Three years later, I started taking education courses and began a career as a teacher. I don’t understand all the ins and outs of education policy, but I have a lot more insight into the things the community expects teachers to do and why a union is needed to protect a group that takes a lot of crap from a lot of people.
– In my first year as a full-time teacher, I was called on the carpet along with five colleagues and told to “write up” an explanation of why I had failed to notice or supervise an alleged epidemic of inappropriate touching and sexual harrassment perpetrated by three or four different 7th grade students. Don’t save the document, we were told; just bring it down to the principal and she will edit it and then save it for her records. Because I did not have professional status, the union could not represent me in this matter.
– In addition to generating lesson plans, grading papers and keeping up with required professional development activities, we are asked to supervise students in the halls, walk them to the cafeteria at lunchtime; incorporate this year’s “sure fire” study skills techniques in our lessons, follow the new pacing guide that dictates content and timing for curriculum, set annual goals for ourselves (copies are sent to central administration); serve on committees such as the school council, spend a period every day meeting with colleagues (whether or not there is a reason to meet), organize special activities (a Medieval Fair for 8th graders at my school), participate in a book group; prepare our rooms for emergency lock-down or evacuation of the building, customize strategies for failing students, brainstorm and implement formative assessment techniques, analyze (MCAS) data and teach in ways that addresses weak spots in the data, provide small-group instruction within each class, master new software, maintain a website; coordinate with special ed, court-appointed guardians, interventionist teachers, coaches and disciplinary specialists (in Pittsfield, we have a Juvenile Resource Center where we send individualized lesson plans for students who are sent out for temporary disciplinary action). Some of us even make time to mentor new teachers.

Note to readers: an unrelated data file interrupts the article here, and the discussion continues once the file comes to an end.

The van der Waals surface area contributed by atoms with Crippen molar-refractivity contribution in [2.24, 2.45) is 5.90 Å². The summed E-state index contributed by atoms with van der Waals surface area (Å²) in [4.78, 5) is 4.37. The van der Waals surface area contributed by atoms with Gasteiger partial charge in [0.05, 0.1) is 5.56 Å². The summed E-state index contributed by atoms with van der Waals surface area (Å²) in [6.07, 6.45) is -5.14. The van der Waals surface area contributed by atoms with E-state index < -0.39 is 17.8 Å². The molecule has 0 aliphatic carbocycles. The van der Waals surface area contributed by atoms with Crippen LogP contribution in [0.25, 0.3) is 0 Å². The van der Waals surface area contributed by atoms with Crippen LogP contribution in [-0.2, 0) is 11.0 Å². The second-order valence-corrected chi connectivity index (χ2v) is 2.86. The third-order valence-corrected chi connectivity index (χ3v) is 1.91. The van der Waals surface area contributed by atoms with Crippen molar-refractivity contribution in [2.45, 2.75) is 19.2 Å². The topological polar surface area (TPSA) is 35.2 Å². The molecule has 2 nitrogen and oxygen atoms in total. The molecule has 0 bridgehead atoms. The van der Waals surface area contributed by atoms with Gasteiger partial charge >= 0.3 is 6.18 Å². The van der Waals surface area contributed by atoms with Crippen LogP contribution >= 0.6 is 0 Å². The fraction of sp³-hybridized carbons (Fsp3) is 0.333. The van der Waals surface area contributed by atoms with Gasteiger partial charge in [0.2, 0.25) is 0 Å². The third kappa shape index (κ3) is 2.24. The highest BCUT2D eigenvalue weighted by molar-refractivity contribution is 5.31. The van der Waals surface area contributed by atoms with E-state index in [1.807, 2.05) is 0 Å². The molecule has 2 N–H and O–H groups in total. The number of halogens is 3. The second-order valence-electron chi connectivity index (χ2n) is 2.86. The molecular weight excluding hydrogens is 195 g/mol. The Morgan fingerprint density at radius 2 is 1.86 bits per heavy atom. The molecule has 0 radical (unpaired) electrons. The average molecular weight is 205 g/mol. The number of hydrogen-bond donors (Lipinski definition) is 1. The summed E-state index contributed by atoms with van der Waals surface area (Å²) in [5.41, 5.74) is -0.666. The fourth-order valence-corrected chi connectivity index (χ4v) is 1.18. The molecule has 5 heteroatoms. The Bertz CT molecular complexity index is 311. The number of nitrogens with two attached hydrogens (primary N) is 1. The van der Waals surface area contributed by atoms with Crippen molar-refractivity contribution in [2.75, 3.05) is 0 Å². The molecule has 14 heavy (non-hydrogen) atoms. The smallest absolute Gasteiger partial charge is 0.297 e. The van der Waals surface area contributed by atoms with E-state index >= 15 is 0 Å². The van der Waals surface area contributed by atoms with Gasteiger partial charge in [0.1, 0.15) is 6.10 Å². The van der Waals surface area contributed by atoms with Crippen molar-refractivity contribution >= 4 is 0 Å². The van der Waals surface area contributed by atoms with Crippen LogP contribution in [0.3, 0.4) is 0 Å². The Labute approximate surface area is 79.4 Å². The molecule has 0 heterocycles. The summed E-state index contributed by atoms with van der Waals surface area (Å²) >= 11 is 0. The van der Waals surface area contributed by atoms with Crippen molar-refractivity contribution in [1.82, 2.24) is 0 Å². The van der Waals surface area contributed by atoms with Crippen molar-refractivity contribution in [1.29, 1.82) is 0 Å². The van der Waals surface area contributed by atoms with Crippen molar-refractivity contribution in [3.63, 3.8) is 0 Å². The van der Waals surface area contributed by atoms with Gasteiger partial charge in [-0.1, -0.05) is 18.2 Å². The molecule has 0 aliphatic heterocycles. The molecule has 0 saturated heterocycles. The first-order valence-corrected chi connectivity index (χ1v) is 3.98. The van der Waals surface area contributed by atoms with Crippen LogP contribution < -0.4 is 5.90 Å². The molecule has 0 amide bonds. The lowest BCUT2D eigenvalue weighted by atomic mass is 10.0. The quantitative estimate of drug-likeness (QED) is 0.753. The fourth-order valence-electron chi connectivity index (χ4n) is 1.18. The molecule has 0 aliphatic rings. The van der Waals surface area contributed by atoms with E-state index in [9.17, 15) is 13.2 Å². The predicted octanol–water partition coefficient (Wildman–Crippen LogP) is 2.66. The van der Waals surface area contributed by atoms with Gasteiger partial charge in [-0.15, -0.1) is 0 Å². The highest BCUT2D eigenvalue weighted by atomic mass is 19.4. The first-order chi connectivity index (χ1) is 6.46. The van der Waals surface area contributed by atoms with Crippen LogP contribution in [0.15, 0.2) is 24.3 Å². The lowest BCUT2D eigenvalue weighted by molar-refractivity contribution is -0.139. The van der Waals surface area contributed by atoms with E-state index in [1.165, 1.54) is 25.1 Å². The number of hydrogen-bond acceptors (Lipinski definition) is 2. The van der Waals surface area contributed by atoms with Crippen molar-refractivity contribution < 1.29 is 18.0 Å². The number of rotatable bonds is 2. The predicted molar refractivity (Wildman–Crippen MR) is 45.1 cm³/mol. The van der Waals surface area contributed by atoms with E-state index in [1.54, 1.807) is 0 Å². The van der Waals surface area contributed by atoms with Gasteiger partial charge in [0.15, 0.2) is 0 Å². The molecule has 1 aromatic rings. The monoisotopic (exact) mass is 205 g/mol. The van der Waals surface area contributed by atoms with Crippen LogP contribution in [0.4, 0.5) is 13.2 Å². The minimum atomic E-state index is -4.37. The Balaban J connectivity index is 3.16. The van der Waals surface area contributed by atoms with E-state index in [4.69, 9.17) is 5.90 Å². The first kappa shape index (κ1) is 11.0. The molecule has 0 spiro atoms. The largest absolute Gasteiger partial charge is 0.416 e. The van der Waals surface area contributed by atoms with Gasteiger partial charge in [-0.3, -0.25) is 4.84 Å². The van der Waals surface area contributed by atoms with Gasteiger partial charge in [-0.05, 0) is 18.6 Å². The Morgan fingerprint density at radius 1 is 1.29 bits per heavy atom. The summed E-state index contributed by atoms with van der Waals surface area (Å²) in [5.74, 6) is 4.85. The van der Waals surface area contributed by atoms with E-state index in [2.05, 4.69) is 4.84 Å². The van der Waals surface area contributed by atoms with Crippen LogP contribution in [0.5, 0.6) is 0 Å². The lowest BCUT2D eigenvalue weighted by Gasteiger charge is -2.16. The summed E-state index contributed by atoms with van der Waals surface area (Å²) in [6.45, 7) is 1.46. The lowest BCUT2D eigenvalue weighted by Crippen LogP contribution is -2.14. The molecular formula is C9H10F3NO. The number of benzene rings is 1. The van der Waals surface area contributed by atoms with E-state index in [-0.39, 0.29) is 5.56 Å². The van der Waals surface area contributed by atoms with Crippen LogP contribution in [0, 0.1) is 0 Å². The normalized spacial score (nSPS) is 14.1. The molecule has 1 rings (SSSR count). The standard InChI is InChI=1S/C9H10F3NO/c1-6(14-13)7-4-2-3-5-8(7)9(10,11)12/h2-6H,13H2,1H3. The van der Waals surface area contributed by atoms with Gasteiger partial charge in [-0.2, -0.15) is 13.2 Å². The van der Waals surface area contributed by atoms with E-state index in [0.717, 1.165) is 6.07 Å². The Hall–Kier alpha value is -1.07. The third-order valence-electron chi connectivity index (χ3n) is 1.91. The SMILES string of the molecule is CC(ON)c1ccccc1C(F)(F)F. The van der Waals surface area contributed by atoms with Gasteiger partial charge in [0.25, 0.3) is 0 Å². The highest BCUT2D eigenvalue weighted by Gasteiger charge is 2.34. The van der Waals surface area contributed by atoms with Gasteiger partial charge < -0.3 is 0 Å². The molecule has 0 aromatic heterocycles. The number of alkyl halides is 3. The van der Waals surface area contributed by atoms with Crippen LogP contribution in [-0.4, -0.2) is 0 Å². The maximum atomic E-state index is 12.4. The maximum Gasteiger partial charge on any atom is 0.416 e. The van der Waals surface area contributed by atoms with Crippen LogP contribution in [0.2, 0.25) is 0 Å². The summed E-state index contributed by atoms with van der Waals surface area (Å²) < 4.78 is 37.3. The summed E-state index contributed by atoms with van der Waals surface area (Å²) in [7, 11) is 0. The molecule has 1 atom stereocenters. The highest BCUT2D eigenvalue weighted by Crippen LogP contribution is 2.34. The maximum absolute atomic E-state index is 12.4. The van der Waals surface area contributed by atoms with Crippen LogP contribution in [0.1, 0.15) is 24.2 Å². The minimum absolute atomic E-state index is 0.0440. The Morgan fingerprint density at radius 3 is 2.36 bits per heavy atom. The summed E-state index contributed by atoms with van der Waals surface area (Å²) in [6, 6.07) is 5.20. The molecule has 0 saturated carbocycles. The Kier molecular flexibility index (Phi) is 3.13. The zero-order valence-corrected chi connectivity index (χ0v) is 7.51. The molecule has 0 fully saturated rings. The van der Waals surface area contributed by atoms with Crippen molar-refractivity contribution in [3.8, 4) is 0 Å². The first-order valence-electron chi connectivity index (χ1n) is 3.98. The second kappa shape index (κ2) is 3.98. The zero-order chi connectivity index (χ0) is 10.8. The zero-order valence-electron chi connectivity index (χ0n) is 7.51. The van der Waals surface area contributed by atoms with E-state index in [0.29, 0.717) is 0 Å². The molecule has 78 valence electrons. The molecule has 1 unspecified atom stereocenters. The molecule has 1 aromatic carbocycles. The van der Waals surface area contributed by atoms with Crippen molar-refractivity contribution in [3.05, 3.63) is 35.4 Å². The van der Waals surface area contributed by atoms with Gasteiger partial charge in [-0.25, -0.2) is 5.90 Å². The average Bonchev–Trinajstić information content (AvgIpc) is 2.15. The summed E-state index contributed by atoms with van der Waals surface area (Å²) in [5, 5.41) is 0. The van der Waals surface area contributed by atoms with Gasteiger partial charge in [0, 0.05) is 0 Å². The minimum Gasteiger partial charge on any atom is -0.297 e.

– I have had direct or indirect advice on school practices that have said major projects should be assigned, only to be told that we should not assign projects that require homework because many students have no support at home to ensure that homework gets done. I am supposed to set rigorous standards, but to reteach and adapt lessons for students who don’t get the concept. I am supposed to deduct 10% from each grade for every day an assignment is late, but no student should get a grade below 50 (or 61, depending who you talk to).
– I still don’t have professional status (tenure) so I better not get launched on what it can be like to interact with an irate parent. I can tell you that colleagues have been in meetings where the parent says, “I’m at my wits’ end. Tell me what I should be doing.” Does it seem right that the parent should be asking the teachers for advice on raising a child? I was in a meeting with one parent who I believe wanted me humiliated but not fired. In front of her son, she admitted that he cheated on an assignment and laughingly said that she advised him in the future to get the answers from someone who had done the assignment correctly. When I asked students one day to write a paragraph on the topic of which of their chores they would most like to have someone else take over, only two students in the class said they were expected to do chores at home.